Tomb Raider goes Barbarian!!
Everybody and their mother has heard about the exploits of the voluptuous Lara
Croft and her revolutionary game. Tomb Raider, a game
set in the third person perspective, not only packed a wallop in great game
play and graphics, but also proved that even in the realm of video games, ‘sex
sells’ (like we didn’t already know). In fact Tomb Raider not only proved that
sex sells, but it set the precedent for how video game damsels and heroines
would look in a whole slew of games that would attempt to follow in TR’s footsteps,
or G-strings for that matter.And if one formula works, then you’d better bet
your bottle of Vaseline, that formula will be repeated. So goes the case with
Eidos’s new and very anticipated game, Deathtrap Dungeon.
Deathtrap Dungeon is a Tomb Raider style game that takes place in a medieval
fantasy world. You can choose to play as either Chaindog, the chemically enhanced
barbarian or Red Lotus, the latex wearing (I didn’t know they had latex and
zippers back then!) dominatrix, hell bent on capturing the dark side of our
pimple-ridden pubescent fantasies.
Each character comes with the ability to use 13 different weapons ranging
from swords, hammers, muskets, and magic spells. The nice thing about using
the swords and hammers is that there are a variety of attacks ranging from a
slice to a jab that each of the characters can master. Killing your opponents
is a joy if you like heavy blood and gore. Legs, arms and head are all hack-able
and come complete with plenty of blood squirting and dripping off of nearby
walls. Not to mention a realistic hacking sound to accompany your battles as
you travel along on your merry way.
Your character even takes on a bloodied and beaten look as you take on more
and more hits. There’s nothing like a bloodied and beaten look to appeal to
our own individual masochistic sides.
The movement controls though are pretty standard. You basically have the same
moves as Lara Croft in TR 1, run, jump, and climb, slow walk etc. The graphics
and the floating camera angles are great, although sometimes they can be confusing.
There wasn’t really any camera blocking like there was in TR 1 when the floating
camera would get obstructed from view and you couldn’t see where you were going.
The in-game graphics make great use of the light and shadows features becoming
standard on 3D acceleration cards, and there are dazzling light shows whenever
a spell was cast, or some energy bolt was discharged. The character and monster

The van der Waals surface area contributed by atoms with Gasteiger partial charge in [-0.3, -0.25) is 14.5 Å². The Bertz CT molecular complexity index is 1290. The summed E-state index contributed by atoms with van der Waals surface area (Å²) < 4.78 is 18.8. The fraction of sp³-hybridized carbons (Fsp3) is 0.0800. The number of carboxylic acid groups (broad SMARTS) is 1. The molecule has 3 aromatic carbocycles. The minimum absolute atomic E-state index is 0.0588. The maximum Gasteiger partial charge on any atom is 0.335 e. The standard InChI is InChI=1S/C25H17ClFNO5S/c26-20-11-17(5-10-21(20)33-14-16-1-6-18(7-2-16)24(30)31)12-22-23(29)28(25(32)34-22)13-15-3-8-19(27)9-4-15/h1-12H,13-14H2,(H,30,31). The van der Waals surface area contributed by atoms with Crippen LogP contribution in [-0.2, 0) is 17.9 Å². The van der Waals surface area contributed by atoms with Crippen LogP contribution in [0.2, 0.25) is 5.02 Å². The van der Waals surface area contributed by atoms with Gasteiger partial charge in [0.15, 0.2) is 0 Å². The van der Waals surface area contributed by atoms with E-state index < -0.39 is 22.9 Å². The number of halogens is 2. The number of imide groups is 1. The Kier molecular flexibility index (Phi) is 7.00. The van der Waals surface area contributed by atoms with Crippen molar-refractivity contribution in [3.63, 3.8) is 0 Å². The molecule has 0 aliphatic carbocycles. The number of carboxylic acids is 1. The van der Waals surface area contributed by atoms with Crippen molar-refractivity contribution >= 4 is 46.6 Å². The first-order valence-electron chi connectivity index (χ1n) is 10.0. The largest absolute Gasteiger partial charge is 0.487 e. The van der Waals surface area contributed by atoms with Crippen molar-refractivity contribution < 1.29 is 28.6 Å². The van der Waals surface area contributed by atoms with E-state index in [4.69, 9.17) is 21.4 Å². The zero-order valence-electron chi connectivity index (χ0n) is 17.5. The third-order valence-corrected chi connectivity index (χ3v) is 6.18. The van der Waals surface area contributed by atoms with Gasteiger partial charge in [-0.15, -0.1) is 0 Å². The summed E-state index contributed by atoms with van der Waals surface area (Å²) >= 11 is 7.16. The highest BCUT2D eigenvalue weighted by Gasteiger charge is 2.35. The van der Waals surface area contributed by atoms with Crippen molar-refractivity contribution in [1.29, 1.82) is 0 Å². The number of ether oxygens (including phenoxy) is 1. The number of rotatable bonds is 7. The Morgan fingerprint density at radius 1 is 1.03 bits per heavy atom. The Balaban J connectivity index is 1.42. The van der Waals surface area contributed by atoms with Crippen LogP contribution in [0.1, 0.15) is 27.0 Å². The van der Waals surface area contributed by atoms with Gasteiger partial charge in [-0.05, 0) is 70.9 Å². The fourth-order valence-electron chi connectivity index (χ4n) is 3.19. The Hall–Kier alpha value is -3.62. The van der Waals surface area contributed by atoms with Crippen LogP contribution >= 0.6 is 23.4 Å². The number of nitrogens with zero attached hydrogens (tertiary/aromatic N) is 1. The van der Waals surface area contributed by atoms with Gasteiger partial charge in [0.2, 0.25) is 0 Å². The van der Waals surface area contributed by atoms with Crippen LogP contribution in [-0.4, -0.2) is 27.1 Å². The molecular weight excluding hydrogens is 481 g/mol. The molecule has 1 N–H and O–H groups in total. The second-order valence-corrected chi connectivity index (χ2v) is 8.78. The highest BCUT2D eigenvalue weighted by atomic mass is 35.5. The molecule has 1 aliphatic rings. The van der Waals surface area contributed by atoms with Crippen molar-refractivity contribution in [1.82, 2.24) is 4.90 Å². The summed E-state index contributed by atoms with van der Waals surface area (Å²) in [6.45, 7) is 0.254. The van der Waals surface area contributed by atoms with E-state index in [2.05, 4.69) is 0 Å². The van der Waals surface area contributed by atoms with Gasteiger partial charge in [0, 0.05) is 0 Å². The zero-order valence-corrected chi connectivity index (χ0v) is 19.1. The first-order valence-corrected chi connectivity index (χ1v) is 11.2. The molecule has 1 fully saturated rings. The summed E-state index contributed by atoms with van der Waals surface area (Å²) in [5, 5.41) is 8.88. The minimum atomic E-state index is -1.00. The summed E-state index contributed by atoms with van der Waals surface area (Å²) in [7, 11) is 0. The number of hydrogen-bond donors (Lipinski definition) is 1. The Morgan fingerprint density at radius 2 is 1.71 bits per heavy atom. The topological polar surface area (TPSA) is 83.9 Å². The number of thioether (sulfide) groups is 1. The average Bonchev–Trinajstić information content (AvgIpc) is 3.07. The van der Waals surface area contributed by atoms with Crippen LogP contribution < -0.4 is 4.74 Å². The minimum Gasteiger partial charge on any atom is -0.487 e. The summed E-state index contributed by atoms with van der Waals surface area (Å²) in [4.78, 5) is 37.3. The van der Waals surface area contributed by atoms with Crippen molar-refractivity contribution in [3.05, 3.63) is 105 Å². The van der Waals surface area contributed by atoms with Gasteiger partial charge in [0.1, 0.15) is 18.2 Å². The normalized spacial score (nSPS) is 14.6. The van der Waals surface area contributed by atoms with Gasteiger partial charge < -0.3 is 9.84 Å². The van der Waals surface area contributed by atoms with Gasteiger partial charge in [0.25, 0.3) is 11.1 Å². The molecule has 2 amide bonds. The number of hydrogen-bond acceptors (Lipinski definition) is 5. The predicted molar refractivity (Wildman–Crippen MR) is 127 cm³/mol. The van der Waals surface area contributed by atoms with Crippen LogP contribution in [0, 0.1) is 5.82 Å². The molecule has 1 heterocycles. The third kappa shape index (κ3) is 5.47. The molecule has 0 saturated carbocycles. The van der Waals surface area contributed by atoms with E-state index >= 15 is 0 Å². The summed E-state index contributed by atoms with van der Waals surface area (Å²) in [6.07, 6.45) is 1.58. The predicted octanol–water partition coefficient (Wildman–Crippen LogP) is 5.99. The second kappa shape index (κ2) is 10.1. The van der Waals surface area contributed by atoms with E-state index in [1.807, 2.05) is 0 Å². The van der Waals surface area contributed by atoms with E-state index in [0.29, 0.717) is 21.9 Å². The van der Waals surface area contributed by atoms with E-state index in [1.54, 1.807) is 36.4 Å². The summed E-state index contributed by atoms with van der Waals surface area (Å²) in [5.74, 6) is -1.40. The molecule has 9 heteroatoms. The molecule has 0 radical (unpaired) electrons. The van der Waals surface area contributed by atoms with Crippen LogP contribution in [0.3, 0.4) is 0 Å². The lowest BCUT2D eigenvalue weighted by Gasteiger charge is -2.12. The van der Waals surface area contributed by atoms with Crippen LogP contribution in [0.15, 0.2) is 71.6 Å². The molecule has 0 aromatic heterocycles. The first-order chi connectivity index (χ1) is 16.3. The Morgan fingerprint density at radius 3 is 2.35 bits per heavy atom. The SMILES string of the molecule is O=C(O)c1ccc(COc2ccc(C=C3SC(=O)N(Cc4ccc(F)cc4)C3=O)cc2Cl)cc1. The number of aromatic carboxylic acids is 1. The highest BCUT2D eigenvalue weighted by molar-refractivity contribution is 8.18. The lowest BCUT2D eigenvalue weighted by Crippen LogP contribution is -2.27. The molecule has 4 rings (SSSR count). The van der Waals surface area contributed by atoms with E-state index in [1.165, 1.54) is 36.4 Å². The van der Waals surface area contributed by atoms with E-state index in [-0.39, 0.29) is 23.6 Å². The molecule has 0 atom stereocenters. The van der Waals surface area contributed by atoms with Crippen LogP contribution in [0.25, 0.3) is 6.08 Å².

graphics could have been a little more rounded and less angular, giving them
a more realistic look. After all, in this age of 3D acceleration, realism rules!!
With so many other games like Quake II, Unreal,
and the upcoming Half-Life and SiN using more polygons to create
less angular characters, Deathtrap Dungeon fell just a tad short of having jaw-dropping
The game play is also very much like Tomb Raider, in that you’re running around
in a maze-like dungeon environment where you’re looking for the right levers
to pull and keys to open doors and passages to the next level. They do a good
job in producing confusing and challenging mazes and catacombs to explore. There
just happen to be a lot more baddies to hack and kill. Nothing wrong with that,
There are a great variety of enemies to fight ranging from dark elves, psychotic
clowns, dragons, skeleton warriors, and even exploding pigs (for you animal
lovers). By the way, no farm animals were harmed in the making of this game.
Each enemy can be killed more efficiently depending on the weapon you use. Nothing
really new there.
The music was mediocre to boring. It didn’t really give you the epic feel of
excitement associated with a fantasy game. Then again, which game soundtracks
these days really move you? The sound effects were about on the same mediocre
level as the music.
When I first got a hold of this game, I must admit I had a real sense of excitement
and fever to load it up on my PC and play under the glory of MMX and 2 Voodoo2
cards. After about 10-15 minutes of play though, that excitement quickly died
down. Not to say that Deathtrap Dungeon was a bad game. It is, in fact, a good
game, but it just didn’t seem to ‘WOW!!’ me. It just seemed like Tomb Raider
with more swords.
Who knows, maybe I’m just hard to please, or getting more critical in my old
age. Let me compare it to science fiction films. If we look at Star Wars
(being the best), Battlestar Galactica (good enough, but not enough to
have me playing with my action figures in the bath tub), and Battle Beyond
the Stars (being the worst, which is why many of you may not remember it),
then Deathtrap Dungeon is fighting Cylons along side of Starbuck.